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August 18, 2012

GBI investigates ex-Murray judge

Impact of pre-signed warrants unknown

A former Murray County judge already under investigation by a state watchdog agency for alleged sexual misconduct is now the target of a Georgia Bureau of Investigation criminal inquiry.

Bryant Cochran resigned his post as Murray’s chief magistrate after eight years Wednesday, admitting that he pre-signed warrants. The Georgia Judicial Qualifications Commission was investigating those allegations along with charges he made inappropriate sexual advances towards 36-year-old Angela Garmley of Chatsworth.

District Attorney Bert Poston said he asked the GBI on Friday to investigate the circumstances surrounding the Tuesday arrest of Garmley. She is out on a $2,500 bond after the Murray County Sheriff’s Office charged her with possession of methamphetamine. Garmley has denied the drug was hers and instead said she was “set up” because she prompted a JQC inquiry into whether Cochran inappropriately solicited her.

McCracken Poston, Garmley’s attorney who is not related to Bert Poston, said Garmley suspects a man who works in a mobile home park Cochran owns planted the meth under her car. She said she saw him outside her home only hours before her arrest with what she felt was a “lame” excuse for being there. The officer who found the meth stopped a friend who was driving her home in her vehicle. He then used a drug dog to find the substance in a magnetized metal can under her vehicle.

“The allegations that she makes are obviously very serious, and with the timing of everything we felt it would be appropriate for the GBI to look into that further,” Bert Poston said.

McCracken Poston had called for Cochran’s resignation and for an outside agency to investigate the circumstances surrounding Garmley’s arrest.

“I’m certain they will take it very seriously,” he said.

Potential fallout

Cochran has not returned several phone messages, but he said in a written statement after his resignation that he accepted “full responsibility” for the warrants that were pre-signed. Just how far back the practice goes is unclear. Jerry Scott, a special agent in charge with the GBI, said he could not provide details of the extent of the investigation nor did he know how long it would take.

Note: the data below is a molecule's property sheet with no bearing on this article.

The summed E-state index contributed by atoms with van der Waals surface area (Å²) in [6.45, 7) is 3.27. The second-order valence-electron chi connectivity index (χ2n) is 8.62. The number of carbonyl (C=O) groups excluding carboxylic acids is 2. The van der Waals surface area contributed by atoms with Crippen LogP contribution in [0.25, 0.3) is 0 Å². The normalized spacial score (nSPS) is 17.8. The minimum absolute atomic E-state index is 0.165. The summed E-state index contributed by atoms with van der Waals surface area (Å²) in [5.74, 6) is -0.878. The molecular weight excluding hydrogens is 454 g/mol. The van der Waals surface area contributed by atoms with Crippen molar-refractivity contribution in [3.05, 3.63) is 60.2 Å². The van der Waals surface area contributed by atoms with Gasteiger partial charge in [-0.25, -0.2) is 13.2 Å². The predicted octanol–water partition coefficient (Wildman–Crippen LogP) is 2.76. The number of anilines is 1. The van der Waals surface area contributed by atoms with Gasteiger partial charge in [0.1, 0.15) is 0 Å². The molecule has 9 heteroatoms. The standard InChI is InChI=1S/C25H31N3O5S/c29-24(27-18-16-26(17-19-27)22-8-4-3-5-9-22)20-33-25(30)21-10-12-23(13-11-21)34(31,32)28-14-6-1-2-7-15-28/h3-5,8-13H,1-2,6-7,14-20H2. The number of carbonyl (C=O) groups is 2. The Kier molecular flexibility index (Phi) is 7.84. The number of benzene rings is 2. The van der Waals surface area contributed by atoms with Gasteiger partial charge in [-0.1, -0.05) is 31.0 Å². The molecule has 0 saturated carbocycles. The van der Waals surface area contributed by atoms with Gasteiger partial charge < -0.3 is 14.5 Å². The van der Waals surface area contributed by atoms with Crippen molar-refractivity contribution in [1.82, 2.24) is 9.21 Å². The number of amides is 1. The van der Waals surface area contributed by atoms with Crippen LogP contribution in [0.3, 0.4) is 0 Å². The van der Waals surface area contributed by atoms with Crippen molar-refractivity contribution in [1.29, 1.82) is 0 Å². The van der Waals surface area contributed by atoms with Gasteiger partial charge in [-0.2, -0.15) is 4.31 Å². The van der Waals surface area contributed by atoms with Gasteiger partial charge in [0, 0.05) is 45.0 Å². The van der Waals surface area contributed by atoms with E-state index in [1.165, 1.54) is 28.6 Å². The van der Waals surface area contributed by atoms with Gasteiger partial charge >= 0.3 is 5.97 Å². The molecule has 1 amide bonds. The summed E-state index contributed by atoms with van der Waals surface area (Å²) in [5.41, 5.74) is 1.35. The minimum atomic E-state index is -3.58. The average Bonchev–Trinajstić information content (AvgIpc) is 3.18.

Bert Poston said it is unlawful for law enforcement officers to knowingly use improperly issued warrants, but he didn’t immediately know what kind of penalty the law provides for the offense.

Greg Kinnamon, an attorney for Murray County government, said the county has liability insurance that can cover civil matters if needed.

“However, there would have to be a civil suit filed, and nothing has been filed yet that I’m aware of,” Kinnamon said. “If there was a warrant that was signed that was not sworn to before the judge, then it wouldn’t necessarily lead to money damages where an insurance company would get involved, but it might make the case unprosecutable.”

Several people told The Daily Citizen they claimed to have been victimized by the pre-signing process, at least one in a case going back seven years. Public defender Mike McCarthy didn’t return a phone call seeking comment Friday.

It’s unclear what will happen since the JQC completed its investigation into the alleged sexual misconduct. Bert Poston said that agency will share its findings with the GBI.

“Based on my meetings with the JQC investigator, it does not appear that the allegations of a sexual nature require any additional criminal investigation, and I have not asked the GBI to investigate those matters,” Poston said. “I am not aware of any potential criminal charges arising out of those allegations.”

Chief Superior Court Judge William Boyett said he and his fellow three judges in the circuit will decide who they will appoint to the position as required by state law. Because of the timing of the next election, whoever they choose will be in office until Jan. 1, 2015, he said. Cochran’s term would have expired Dec. 31, but voters in the July 31 primary elected him to another four years.

Boyett said officials plan to advertise the position in The Chatsworth Times, which is Murray County’s legal organ, beginning Wednesday. Applicants will have until Sept. 7 to submit a resume to the court. They must be willing to undergo a criminal background check, be at least 25 years old and have lived in Murray County at least one year.

Boyett said the judges plan to make an appointment “as soon as possible” after reviewing the applications and conducting interviews.

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